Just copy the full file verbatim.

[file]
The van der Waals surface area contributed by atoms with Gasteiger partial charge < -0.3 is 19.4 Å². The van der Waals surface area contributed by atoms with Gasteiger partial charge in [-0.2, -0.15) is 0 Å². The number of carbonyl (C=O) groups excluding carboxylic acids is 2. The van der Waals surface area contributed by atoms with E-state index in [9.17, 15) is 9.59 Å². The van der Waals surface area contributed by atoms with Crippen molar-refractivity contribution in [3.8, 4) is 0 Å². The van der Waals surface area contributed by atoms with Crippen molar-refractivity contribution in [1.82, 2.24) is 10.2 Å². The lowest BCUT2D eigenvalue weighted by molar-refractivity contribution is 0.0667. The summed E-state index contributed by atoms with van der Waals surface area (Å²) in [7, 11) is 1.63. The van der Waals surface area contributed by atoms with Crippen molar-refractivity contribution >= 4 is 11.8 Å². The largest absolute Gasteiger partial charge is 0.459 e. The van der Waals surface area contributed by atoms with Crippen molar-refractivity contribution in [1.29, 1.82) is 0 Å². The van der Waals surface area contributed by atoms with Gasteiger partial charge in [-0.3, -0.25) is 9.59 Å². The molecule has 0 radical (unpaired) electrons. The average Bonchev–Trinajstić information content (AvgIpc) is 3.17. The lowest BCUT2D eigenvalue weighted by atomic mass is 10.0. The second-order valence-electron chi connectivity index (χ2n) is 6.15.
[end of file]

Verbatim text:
The van der Waals surface area contributed by atoms with Gasteiger partial charge < -0.3 is 19.4 Å². The van der Waals surface area contributed by atoms with Gasteiger partial charge in [-0.2, -0.15) is 0 Å². The number of carbonyl (C=O) groups excluding carboxylic acids is 2. The van der Waals surface area contributed by atoms with E-state index in [9.17, 15) is 9.59 Å². The van der Waals surface area contributed by atoms with Crippen molar-refractivity contribution in [3.8, 4) is 0 Å². The van der Waals surface area contributed by atoms with Crippen molar-refractivity contribution in [1.82, 2.24) is 10.2 Å². The lowest BCUT2D eigenvalue weighted by molar-refractivity contribution is 0.0667. The summed E-state index contributed by atoms with van der Waals surface area (Å²) in [7, 11) is 1.63. The van der Waals surface area contributed by atoms with Crippen molar-refractivity contribution >= 4 is 11.8 Å². The largest absolute Gasteiger partial charge is 0.459 e. The van der Waals surface area contributed by atoms with Crippen molar-refractivity contribution in [1.29, 1.82) is 0 Å². The van der Waals surface area contributed by atoms with Gasteiger partial charge in [-0.3, -0.25) is 9.59 Å². The molecule has 0 radical (unpaired) electrons. The average Bonchev–Trinajstić information content (AvgIpc) is 3.17. The lowest BCUT2D eigenvalue weighted by atomic mass is 10.0. The second-order valence-electron chi connectivity index (χ2n) is 6.15.